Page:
In late March, President Biden unveiled a major new infrastructure plan, the American Jobs Plan. According to the White House fact sheet, it “will invest in America in a way we have not invested since we built the interstate highways and won the Space Race.”
We need large-scale, transformational investments to address the multiple crises this country faces, including climate change, the daily, devastating impacts of racial and environmental injustice, and mass unemployment. It’s not enough to aim to return to a pre-pandemic normal that was unjust, unhealthy, and unstable for so many. As President Biden has called for, we must build back better by reorienting our economy around clean energy, care work, and uprooting racial and environmental injustice.
And we have a rare, precious opportunity to make that happen. The American Jobs Plan calls for the entire country to transition to 100 percent clean energy by 2035 — an essential part of getting us off the path to climate catastrophe. It proposes using that clean energy to power our cars, trucks, homes, and businesses. It would invest in the parts of our economy that need to grow — like public transit systems, climate-resilient infrastructure, and green technology research and manufacturing — and end incentives for those that need to shrink, like the fossil fuel industry.
This blueprint for building back better has equity and job creation at its core. Biden’s plan asks Congress to direct at least 40 percent of the benefits of climate and clean infrastructure investments to “disadvantaged communities,” including the environmental justice communities that are most exposed to pollution and climate disasters. It also calls for eliminating 100 percent of the lead pipes that contaminate water in communities like Flint, Michigan, and ensuring everyone in this country has access to clean water.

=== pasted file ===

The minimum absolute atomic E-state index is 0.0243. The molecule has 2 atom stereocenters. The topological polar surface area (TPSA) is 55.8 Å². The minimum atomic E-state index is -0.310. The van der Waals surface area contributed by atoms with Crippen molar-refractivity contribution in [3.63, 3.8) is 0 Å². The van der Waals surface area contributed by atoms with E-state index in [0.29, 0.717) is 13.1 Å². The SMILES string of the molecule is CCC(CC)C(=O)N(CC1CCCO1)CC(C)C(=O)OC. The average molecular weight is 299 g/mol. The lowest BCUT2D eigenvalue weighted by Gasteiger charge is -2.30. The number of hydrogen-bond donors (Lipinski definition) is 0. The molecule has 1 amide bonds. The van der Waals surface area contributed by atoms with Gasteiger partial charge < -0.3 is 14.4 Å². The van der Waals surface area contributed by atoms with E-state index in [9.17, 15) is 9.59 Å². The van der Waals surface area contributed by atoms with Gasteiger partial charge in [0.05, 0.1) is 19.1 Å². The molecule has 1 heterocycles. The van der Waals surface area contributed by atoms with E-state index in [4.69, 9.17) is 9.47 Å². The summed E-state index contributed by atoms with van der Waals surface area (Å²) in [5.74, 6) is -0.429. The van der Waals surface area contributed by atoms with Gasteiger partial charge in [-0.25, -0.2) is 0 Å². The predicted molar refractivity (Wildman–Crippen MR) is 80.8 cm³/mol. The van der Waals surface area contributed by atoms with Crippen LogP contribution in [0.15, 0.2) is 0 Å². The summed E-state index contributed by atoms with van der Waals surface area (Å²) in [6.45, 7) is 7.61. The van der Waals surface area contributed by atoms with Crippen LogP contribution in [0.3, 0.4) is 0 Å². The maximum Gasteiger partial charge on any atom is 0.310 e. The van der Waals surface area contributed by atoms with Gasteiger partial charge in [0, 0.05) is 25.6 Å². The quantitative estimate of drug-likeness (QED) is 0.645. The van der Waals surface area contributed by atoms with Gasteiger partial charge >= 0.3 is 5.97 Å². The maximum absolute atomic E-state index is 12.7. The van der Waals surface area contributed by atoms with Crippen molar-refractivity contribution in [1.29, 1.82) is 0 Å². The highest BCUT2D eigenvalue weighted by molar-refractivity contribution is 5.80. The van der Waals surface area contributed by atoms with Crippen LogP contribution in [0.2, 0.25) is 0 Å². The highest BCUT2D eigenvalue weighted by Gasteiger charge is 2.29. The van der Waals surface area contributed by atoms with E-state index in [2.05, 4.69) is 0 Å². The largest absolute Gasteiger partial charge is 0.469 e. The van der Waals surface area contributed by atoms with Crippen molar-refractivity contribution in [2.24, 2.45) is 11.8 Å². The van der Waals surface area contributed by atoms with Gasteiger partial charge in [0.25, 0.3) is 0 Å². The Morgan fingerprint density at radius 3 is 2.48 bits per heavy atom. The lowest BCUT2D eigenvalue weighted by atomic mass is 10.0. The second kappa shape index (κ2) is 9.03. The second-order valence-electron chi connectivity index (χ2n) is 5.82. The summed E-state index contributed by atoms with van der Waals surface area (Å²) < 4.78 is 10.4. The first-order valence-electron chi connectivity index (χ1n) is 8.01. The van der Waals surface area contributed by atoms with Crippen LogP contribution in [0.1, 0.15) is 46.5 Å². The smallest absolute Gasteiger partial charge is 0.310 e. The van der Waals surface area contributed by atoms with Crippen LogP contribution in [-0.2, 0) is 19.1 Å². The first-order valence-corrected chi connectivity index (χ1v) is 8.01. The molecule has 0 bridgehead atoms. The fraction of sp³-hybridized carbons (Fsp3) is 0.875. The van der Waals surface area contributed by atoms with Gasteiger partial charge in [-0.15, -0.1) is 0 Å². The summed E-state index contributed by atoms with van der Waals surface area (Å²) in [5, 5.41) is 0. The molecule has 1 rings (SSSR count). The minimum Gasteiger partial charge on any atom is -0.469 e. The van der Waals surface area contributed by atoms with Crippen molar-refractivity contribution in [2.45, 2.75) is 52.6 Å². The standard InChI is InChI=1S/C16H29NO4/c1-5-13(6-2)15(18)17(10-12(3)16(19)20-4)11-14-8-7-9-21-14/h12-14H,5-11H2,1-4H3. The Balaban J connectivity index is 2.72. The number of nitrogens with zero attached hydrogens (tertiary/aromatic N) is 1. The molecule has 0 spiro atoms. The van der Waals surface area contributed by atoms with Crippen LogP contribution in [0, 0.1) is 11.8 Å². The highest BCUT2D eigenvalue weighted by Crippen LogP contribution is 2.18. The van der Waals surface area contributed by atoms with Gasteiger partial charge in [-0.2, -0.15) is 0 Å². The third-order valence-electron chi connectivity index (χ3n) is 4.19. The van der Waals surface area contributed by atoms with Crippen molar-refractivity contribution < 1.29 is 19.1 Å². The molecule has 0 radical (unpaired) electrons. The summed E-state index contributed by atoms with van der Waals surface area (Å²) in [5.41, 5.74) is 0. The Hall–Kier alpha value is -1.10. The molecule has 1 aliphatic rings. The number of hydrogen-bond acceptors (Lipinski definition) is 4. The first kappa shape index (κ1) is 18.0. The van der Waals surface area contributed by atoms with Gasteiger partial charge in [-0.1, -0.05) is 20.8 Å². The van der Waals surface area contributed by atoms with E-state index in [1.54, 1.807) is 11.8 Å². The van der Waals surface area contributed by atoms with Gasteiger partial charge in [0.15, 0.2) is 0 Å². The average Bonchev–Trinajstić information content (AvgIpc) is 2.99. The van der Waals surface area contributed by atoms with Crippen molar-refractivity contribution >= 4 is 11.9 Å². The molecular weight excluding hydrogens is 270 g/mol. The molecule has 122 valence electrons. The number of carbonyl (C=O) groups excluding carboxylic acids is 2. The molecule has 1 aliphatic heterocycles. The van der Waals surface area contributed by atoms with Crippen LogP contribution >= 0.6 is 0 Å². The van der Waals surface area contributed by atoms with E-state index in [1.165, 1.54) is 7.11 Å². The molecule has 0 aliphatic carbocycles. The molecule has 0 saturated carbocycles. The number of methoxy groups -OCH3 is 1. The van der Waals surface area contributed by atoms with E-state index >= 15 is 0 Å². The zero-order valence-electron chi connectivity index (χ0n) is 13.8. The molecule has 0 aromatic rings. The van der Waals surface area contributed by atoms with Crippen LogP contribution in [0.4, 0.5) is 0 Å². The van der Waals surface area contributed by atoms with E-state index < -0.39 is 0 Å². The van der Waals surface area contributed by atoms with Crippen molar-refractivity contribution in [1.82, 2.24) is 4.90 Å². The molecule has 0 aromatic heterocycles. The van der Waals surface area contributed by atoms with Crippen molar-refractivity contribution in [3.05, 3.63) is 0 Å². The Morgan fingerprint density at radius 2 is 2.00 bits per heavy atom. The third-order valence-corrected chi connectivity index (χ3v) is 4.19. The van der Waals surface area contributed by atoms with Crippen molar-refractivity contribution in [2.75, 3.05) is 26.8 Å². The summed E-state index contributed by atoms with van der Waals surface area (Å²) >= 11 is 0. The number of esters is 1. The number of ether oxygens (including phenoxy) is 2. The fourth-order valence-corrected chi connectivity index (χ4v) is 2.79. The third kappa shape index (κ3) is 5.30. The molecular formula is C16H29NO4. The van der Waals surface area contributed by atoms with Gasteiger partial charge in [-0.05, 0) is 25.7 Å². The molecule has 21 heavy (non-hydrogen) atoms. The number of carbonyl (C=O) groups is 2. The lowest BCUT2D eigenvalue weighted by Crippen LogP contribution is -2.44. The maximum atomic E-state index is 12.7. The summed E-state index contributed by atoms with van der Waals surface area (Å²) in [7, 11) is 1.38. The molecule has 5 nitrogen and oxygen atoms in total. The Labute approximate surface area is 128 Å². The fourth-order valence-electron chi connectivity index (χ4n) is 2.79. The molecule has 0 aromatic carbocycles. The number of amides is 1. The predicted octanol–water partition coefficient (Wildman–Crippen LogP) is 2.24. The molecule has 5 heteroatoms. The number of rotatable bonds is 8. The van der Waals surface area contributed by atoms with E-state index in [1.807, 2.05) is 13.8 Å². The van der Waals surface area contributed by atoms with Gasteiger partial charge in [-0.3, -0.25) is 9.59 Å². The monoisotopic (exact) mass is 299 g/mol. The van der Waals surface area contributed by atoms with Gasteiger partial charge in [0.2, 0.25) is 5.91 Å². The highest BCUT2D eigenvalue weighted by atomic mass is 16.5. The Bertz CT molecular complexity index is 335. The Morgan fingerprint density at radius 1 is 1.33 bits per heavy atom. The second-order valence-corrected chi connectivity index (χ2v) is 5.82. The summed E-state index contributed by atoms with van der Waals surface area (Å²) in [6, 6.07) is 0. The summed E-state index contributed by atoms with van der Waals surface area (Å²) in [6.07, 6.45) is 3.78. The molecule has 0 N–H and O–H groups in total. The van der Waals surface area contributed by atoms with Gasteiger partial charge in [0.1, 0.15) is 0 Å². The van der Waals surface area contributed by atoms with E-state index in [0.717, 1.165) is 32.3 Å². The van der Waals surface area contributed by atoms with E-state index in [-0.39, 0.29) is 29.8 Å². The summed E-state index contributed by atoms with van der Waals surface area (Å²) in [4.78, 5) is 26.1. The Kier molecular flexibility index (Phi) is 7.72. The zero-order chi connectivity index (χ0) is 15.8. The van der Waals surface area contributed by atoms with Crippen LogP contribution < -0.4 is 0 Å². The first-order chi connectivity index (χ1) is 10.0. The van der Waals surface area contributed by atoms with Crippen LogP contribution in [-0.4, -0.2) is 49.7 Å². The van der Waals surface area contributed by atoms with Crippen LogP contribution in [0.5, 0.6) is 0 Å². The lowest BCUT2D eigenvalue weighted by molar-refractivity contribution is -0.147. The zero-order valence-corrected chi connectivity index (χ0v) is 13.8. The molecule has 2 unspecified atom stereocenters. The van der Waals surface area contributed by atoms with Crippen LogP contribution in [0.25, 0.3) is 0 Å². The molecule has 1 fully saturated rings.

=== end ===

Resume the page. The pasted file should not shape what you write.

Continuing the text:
In Biden’s vision, every infrastructure project will be a climate project, with “every dollar spent on rebuilding our infrastructure … used to prevent, reduce, and withstand the impacts of the climate crisis.” And every infrastructure project will help create jobs that pay family-sustaining wages with access to unions. The American Jobs Plan rightly backs the Protecting the Right to Organize (PRO) Act that supports workers’ right to organize. To help chart a path to a more equitable economy, it also includes specific job-creation and training programs for women, people of color, young people, formerly incarcerated people, and for fossil fuel workers displaced from the industry during the transition to clean energy.
There’s a lot to be excited by in the American Jobs Plan. But what makes me most optimistic is that it builds on the path to a more just and sustainable future carved out by years of advocacy from Sierra Club members, supporters, and partners. This plan would not exist without everyone who has demanded bold solutions to the challenges our communities face.
Now we must turn our energy and people power toward two tasks. Congress is already working to translate Biden’s proposal into legislation. We must ensure that this legislation delivers an even bigger, more ambitious version of this vision — one as large as the crises we face. And then, of course, we have to make sure that it passes.
The Sierra Club’s recent report, “How to Build Back Better,” lays out the scale of the investment necessary to tackle our country’s crises. We are calling for an economic recovery package aligned with the THRIVE Act, which would invest $1 trillion a year for a decade to create over 15 million family-sustaining jobs — enough to end the unemployment crisis — while cutting climate pollution nearly in half by 2030 and countering structural injustice. This plan would invest in sectors across our economy, like clean manufacturing, clean energy and transportation, upgrading infrastructure and buildings, protecting our lands, regenerative agriculture, and care for children and the elderly, with at least half of the investments going to frontline communities. We are asking for all of the investments to include strong wage and benefit guarantees and access to unions, and equitable hiring that favors women and Black, Indigenous, and people of color.
We have no more time for limited, piecemeal action. We need big, bold plans that tackle our country’s crises at the scale required, like the one outlined by the THRIVE Act. Join me in asking Congress to build on Biden’s plan, and our movement’s momentum, and pass the legislation that will bring this country out of the depths of crisis — and into a future where everyone has the chance to thrive.